Sunday, May 11, 2008

About two years ago, I visited an art gallery with my mom. (The Peachbelt Schoolhouse Studio Gallery near Saugatuck, MI ) I was so moved by the artwork there I spent the drive home scribbling on the back of an envelope. (Yes, I was the only one in the car, and I was driving.) It's taken me two years to get up enough nerve to send the poem those scribbles turned into to the artist (Dawn Stafford), but I did, and she answered! So cool. And I'm so glad I did. Here it is:

For Dawn Stafford

Schoolhouse Solace

I stood in the middle of the schoolhouse, looking at Vineyard Grapes V and was lost in them for a moment –

Felt sunlight dapple my arm

(As it must have yours

in that vineyard on that afternoon others might call lazy )

Could hear a fly, or a bee


Buzzing around the dead fruit,

or your hair

Pausing on your shoulder

To look at the full dusky purpleness

I can only imagine your intention –

Never before have I wanted to speak so eloquently about work – not to define it, but to communicate how my spirit soars in recognition of the moment/light/image you've captured.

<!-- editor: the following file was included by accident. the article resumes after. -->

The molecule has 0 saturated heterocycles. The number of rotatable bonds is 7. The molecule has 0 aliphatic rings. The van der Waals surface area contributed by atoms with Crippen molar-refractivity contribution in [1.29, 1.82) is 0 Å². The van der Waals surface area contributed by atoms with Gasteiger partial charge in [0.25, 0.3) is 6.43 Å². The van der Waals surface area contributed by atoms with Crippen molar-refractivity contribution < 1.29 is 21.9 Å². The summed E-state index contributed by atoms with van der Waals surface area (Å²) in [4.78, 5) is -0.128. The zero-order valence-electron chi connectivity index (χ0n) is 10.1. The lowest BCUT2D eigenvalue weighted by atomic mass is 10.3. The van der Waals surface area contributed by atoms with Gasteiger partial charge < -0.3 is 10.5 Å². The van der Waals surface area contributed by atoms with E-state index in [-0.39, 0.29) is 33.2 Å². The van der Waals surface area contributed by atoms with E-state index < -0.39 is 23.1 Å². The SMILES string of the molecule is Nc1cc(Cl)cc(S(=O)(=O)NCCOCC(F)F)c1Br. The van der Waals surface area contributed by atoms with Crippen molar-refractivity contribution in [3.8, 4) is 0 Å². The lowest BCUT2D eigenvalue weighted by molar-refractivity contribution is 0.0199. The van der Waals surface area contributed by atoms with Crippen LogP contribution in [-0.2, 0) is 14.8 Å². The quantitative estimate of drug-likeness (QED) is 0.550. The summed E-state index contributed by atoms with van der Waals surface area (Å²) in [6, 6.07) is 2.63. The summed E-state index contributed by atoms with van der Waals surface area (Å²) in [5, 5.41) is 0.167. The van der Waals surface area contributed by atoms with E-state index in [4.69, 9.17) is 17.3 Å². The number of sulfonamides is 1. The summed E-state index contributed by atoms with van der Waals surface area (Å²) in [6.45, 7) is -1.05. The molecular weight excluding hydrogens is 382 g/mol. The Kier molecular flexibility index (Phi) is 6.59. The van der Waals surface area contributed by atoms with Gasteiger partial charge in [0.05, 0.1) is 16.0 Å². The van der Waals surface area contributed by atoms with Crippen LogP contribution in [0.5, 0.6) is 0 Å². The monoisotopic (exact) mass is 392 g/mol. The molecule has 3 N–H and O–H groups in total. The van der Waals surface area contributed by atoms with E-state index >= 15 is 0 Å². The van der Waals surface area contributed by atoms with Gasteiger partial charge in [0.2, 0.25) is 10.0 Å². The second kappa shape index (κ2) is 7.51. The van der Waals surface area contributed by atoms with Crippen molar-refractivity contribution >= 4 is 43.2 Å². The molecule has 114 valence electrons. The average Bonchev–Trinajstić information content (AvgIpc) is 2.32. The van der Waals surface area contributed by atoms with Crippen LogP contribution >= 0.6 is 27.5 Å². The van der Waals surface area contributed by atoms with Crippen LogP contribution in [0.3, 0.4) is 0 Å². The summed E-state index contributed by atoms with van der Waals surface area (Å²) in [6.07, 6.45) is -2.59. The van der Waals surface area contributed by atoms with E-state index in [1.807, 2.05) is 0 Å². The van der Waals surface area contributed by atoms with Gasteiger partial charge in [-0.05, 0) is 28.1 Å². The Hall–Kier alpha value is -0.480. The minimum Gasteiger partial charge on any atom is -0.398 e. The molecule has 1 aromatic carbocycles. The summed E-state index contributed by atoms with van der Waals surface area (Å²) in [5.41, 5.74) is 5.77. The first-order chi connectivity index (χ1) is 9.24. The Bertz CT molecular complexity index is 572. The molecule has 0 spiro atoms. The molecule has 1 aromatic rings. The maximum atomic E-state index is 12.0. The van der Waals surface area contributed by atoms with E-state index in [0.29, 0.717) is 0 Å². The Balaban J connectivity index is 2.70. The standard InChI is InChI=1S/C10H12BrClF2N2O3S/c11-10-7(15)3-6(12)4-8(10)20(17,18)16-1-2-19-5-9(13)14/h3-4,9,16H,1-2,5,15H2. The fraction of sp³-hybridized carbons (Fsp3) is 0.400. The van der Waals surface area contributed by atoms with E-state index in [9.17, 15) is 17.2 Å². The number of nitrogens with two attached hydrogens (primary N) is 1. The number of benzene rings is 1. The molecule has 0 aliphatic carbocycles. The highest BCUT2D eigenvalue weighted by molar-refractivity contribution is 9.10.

I look at the painting and my soul shouts yes yes yes! – that is it – I've been there.

dappled in sunlight

I'm not convinced that the magic lies in your schoolhouse. One look at the walls and how they work so well with your art; the flowers outside, the placement of pen and flyers and small studies of the larger work–the magic is in you – your ability to look at yourself

lay open for others that bare spot so vulnerable, raw and say

This is What I See. This is Who I Am –

it is beautiful and strong and so what I long for.

I so wanted to put my hand on your shoulder, reassure you that taking time for yourself, time to recharge, renew – is all important. You are right to do that. Right to take care of yourself. You can't keep giving so much of yourself to your paintings without caring for you. There won't be anything left.

It has been so long since words have forced their way out onto paper for me. I spent the entire ride home trying to capture them, trying to look out the window of my car and see what you see, trying to make sense of how those paintings rocked my world.